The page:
Swamped with Supply: Semi-Annual Global Fertilizer Outlook
“Fertilizer prices have reduced considerably in 2019, due to abundant supply and the lack of demand in important markets,” according to Matheus Almeida, Senior Analyst – Farm Inputs. However, an expected rebound in demand – coupled with supply constraints resulting from environmental reforms, government regulation, and unfavorable weather – will likely support global prices, according to Rabobank’s latest Global Fertilizer Outlook ‘Swamped with Supply.’
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Regional highlights include:
China: Environmental policy leads the industry to a restructuring China’s fertilizer prices are forecast to remain at low levels in 2020. National supply-side reforms in the fertilizer sector and pressures from environmental protection policy have greatly impacted the industry, which helps to accelerate industry restructuring and standardize market competition.
US: Delayed harvest and planted acres in question Fertilizer demand is expected to rebound after seasonal issues in previous crops. However, heavy channel inventory and delayed harvest are likely to figure significantly in farmers’ decisions. Fundamentals still point to weak pricing dynamics for N, P, and K producers through Q2 2020.
EU: Regulations require low volumes of highly efficient products Fertilizer demand in the major EU markets is expected to decrease by 1.8% from 2018/19 to 2020/21, driven by stricter environmental regulations. In this scenario, farmers must improve fertilizer efficiency in order to continue to reach higher yields. Fertilizer producers face record low prices, weak demand, and pending emissions pressures.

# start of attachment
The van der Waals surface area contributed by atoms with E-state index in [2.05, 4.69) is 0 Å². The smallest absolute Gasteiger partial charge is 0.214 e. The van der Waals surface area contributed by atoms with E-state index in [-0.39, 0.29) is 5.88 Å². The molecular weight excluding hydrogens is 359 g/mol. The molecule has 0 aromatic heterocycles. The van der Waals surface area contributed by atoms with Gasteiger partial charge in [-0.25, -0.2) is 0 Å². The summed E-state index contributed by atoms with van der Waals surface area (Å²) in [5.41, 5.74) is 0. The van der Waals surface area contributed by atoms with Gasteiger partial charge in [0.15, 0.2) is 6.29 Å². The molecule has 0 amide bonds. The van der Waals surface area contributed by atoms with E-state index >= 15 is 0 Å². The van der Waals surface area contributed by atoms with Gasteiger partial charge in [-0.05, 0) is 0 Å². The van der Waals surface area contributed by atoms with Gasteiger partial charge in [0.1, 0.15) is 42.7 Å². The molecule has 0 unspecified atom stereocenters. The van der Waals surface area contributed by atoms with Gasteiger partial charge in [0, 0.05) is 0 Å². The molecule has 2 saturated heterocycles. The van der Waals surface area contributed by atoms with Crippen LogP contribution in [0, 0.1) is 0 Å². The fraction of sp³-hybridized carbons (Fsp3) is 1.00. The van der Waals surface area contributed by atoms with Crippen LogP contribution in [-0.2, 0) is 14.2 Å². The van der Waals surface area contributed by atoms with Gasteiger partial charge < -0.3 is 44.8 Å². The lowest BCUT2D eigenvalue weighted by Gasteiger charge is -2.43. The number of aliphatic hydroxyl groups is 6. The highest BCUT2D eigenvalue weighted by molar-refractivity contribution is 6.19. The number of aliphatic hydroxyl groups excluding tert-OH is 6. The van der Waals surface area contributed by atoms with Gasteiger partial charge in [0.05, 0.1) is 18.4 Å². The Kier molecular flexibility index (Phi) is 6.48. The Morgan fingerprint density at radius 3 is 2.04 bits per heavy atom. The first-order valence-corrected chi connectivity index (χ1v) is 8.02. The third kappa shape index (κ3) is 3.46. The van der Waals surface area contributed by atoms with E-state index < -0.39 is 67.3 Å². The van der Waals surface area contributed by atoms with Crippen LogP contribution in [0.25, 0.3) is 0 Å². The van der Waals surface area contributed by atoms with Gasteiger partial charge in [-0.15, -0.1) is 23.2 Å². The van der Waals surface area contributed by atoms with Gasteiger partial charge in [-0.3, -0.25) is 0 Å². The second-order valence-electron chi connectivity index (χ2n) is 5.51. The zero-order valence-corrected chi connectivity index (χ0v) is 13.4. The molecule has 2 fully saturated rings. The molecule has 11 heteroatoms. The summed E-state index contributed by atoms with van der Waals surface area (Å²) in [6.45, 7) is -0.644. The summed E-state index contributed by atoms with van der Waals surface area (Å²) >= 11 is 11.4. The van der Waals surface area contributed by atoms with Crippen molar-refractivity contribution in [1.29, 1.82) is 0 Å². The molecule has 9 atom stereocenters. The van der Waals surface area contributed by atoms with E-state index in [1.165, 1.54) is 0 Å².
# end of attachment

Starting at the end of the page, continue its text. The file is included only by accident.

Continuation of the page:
Brazil: Higher demand and lower local production enhance imports Amid improved farmer margins in 2H 2019, fertilizer demand is expected to grow 2%. Fertilizer imports are forecast at 28.2m metric tons in 2019 – a 2.7% increase vs. 2018. Lower fertilizer prices and a good scenario for commodities are expected to support fertilizer demand growth in 2020.
Australia: Drought will keep local demand in check Drought continues to grip the eastern states of the country, while a dry season also hit the west, significantly impacting urea demand. If rain hits drought-affected regions prior to planting, farmers will take a conservative strategy to fertilizer applications next season. Local markets are well supplied ahead of next season, which will mitigate any price increases driven by supply shortage.
New Zealand: We expect downside ahead for local prices We expect there is downside ahead for local New Zealand retail prices, with the peak demand during spring now concluded and local prices yet to reflect the decline in global values. New environmental reforms will require New Zealand farmers to operate within tougher environmental constraints than they have in the past.
Where to go from here
Matheus AlmeidaSenior analyst – Farm Inputs Read more
Dirk Jan KennesGlobal Strategist - Farm Inputs Read more
Wesley LefroyAnalyst - Agriculture Read more
Jingyan SunAnalyst - Farm Inputs
Samuel TaylorAnalyst - Farm Inputs Read more
Harry SmitSenior Analyst - Farm Inputs Read more
Chia Kai KangAssociate Analyst – Farm Inputs
Elizabeth LunikAnalyst - Farm Inputs Read more